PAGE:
• In 1918, the German Army in the east was the most powerful force in the region. Even more importantly, it was not only undefeated, but it was also victorious (in contrast to the German Army on the western front). However, the commander of the German forces in the east, Max Hoffmann, a chief negotiator in the Treaty of Brest-Litovsk, was facing increasing difficulties. He believed, rightly, that his army was the only stabilising influence over Eastern Europe. Yet with the disintegration of Austria-Hungary, rise of Bolsheviks in the east and various independent governments between the former frontline and Germany, the former Oberkommando-Ostfront (or Ober-Ost) occupation zone became a thin line to nowhere, connected only to still-German Prussia. The deteriorating situation in Germany, facing the threat of civil war, eventually forced Hoffman to begin to retreat westwards, to Germany, in December 1918. Demoralized officers and mutinous soldiers abandoned their garrisons en masse and returned home. Only a limited number of units still retained any combat strength. The areas abandoned by the Central Powers became a field of conflict among local governments created by Germany, other local governments that independently sprang up after the German withdrawal, and the Bolsheviks, who hoped to incorporate those areas into Bolshevik Russia. Internal power struggles prevented any of the governments in Belarus from gaining real power. The situation in Ukraine was even more complex, with sizable Ukrainian forces divided and ongoing conflicts among Nestor Makhno's anarchists, the communists, the White Russians, various governments of Ukraine, and the renascent Polish Army. The situation was further complicated when self-defence forces began to form in Lithuania, Estonia and Latvia as well. Many of those groups were fragmented, merged, divided, formed short alliances with others, and almost constantly fought. Almost the entire Eastern Europe was in chaos. On November 16, Bolsheviks formed the Western Army. On November 18, 1918, Vladimir Lenin issued orders to the Red Army to begin an operation, codenamed in some sources as Target Vistula. The basic aim of the operation was to drive through eastern and central Europe, institute Soviet governments in the newly independent countries of that region and support communist revolutions in Germany and Austria-Hungary. The Bolshevik Russian forces did not anticipate serious opposition on the way but their advance was slow due to the continuing civil war. Faced with initial struggles with the uncoordinated local opposition and self-defense forces, the Red Army's slow offensive westwards continued through late December 1918. On January 12 Soviet High Command declared the goal of Target Vistula operation: deep scouting towards Neman River. On February 12 that goal was updated to Bug River. At the start of 1919, fighting broke out almost by accident and without any orders from the respective governments, when self-organized Polish military units in Kresy ("Borderland") areas of Lithuania, Belarus and western Ukraine (the Self-Defence of Lithuania and Belarus numbering approximately ~2,000 soldiers under General Władysław Wejtko) clashed with local communist units and advance Bolshevik forces, each trying to secure the territories for its own incipient government. Eventually, the more organised Soviet forces quelled most of the resistance and drove the remaining forces west. On January 5, 1919, the Red Army entered Minsk almost unopposed, thus putting an end to the short-lived Belarusian People's Republic. At the same time, more and more Polish and Belarusian self-defense units sprang up across western Belarus and Lithuania. Ill-equipped and mostly comprising local recruits, they were determined to defend their homes from what the newspapers described as a "Red menace." Similar Bolshevik groups operated in the area, and a series of skirmishes ensued. The Polish Army began sending first of their newly organised units east to assist the self-defense forces, while the Russians sent their own units west. Open conflict seemed inevitable. In the spring of 1919 Soviet conscription produced a Red Army of 2,300,000. However, few of these were sent west that year, as the majority of Red Army forces were engaging the White Russians. In September 1919, the Polish army had 540,000 men under arms, 230,000 of these on the Soviet front. The Polish government, attempting to stop the westward advance of Russian forces, negotiated on February 2 a treaty with Germany, which allowed Polish units safe passage through the territories still under German administration. Small Polish forces (12 artillery battalions, 12 cavalry regiments, 3 artillery batteries) had been securing the eastern border. The southern sector, from the Pripyat River to the town of Szczytno, was assigned to (the Podlaska Group, later known as Grupa Poleska), commanded by General Antoni Listowski. These units had concentrated near Antopol and moved toward Brest, Pinsk and Bereza Kartuska. The Wolyn region was assigned to (the Wolyn Group) under General Edward Rydz-Śmigły. The northern sector, from Szczytno to Skidel, was protected by Dywizja Litewsko-Białoruska (the Lithuanian–Belarusin Division) under General Wacław Iwaszkiewicz-Rudoszański, concentrated near Volkovysk. That division had also absorbed the former Samoobrona Litwy i Białorusi units which retreated from Vilnius. By February 14 Polish forces had secured positions along the line of Kobryn, Pruzhany, rivers and Neman. Around February 14, the first organised Polish units made contact with the advance units of the Red Army and a border frontline slowly began to form from Lithuania, through Belarus to Ukraine.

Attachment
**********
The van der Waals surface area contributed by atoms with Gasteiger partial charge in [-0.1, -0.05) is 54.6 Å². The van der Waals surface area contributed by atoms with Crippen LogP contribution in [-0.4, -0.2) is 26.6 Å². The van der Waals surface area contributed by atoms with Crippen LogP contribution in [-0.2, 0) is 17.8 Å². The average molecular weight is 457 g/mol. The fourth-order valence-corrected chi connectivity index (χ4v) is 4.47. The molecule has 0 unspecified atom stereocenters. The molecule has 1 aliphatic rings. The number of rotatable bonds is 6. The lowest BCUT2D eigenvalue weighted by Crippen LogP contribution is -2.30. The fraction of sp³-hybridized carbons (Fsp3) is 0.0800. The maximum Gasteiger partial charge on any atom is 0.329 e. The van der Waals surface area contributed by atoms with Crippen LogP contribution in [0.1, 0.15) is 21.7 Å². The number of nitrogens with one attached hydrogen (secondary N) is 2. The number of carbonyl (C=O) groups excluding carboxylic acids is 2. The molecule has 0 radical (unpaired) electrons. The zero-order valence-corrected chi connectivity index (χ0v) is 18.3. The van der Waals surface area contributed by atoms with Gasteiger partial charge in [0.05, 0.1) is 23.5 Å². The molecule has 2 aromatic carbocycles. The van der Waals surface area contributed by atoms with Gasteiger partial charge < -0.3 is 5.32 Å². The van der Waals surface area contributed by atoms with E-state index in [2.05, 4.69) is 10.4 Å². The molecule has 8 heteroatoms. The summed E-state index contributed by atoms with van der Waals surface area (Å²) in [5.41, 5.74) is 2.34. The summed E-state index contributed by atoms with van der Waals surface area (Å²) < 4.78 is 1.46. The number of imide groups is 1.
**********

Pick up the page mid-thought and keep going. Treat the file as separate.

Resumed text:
prov:wasDerivedFrom
page length (characters) of wiki page
is foaf:primaryTopic of
is Wikipage redirect of
Faceted Search & Find service v1.17_git51 as of Sep 16 2020


Alternative Linked Data Documents: PivotViewer | ODE     Content Formats:       RDF       ODATA       Microdata      About   
This material is Open Knowledge   W3C Semantic Web Technology [RDF Data] Valid XHTML + RDFa
OpenLink Virtuoso version 08.03.3319 as of Dec 29 2020, on Linux (x86_64-centos_6-linux-glibc2.12), Single-Server Edition (61 GB total memory)
Data on this page belongs to its respective rights holders.
Virtuoso Faceted Browser Copyright © 2009-2021 OpenLink Software